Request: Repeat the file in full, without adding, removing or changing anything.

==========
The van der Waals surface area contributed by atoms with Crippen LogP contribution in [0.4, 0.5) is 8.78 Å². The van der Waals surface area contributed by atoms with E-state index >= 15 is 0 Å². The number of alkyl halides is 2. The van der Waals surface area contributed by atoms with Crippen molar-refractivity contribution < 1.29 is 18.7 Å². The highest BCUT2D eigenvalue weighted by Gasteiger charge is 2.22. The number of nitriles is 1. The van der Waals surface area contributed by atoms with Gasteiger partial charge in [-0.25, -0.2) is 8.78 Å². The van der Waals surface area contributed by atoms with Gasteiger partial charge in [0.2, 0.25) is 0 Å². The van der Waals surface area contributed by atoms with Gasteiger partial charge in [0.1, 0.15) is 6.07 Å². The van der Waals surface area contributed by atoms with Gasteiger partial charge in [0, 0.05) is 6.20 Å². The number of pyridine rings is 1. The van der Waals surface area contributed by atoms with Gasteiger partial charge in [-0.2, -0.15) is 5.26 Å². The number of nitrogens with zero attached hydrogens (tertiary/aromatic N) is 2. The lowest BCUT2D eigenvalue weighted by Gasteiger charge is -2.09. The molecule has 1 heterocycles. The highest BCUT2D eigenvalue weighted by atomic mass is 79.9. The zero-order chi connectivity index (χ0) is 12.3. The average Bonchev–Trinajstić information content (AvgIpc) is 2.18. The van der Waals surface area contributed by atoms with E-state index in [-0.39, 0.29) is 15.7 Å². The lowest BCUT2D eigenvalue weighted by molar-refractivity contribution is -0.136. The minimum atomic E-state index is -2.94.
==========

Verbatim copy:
The van der Waals surface area contributed by atoms with Crippen LogP contribution in [0.4, 0.5) is 8.78 Å². The van der Waals surface area contributed by atoms with E-state index >= 15 is 0 Å². The number of alkyl halides is 2. The van der Waals surface area contributed by atoms with Crippen molar-refractivity contribution < 1.29 is 18.7 Å². The highest BCUT2D eigenvalue weighted by Gasteiger charge is 2.22. The number of nitriles is 1. The van der Waals surface area contributed by atoms with Gasteiger partial charge in [-0.25, -0.2) is 8.78 Å². The van der Waals surface area contributed by atoms with Gasteiger partial charge in [0.2, 0.25) is 0 Å². The van der Waals surface area contributed by atoms with Gasteiger partial charge in [0.1, 0.15) is 6.07 Å². The van der Waals surface area contributed by atoms with Gasteiger partial charge in [0, 0.05) is 6.20 Å². The number of pyridine rings is 1. The van der Waals surface area contributed by atoms with Gasteiger partial charge in [-0.2, -0.15) is 5.26 Å². The number of nitrogens with zero attached hydrogens (tertiary/aromatic N) is 2. The lowest BCUT2D eigenvalue weighted by Gasteiger charge is -2.09. The molecule has 1 heterocycles. The highest BCUT2D eigenvalue weighted by atomic mass is 79.9. The zero-order chi connectivity index (χ0) is 12.3. The average Bonchev–Trinajstić information content (AvgIpc) is 2.18. The van der Waals surface area contributed by atoms with E-state index in [-0.39, 0.29) is 15.7 Å². The lowest BCUT2D eigenvalue weighted by molar-refractivity contribution is -0.136. The minimum atomic E-state index is -2.94.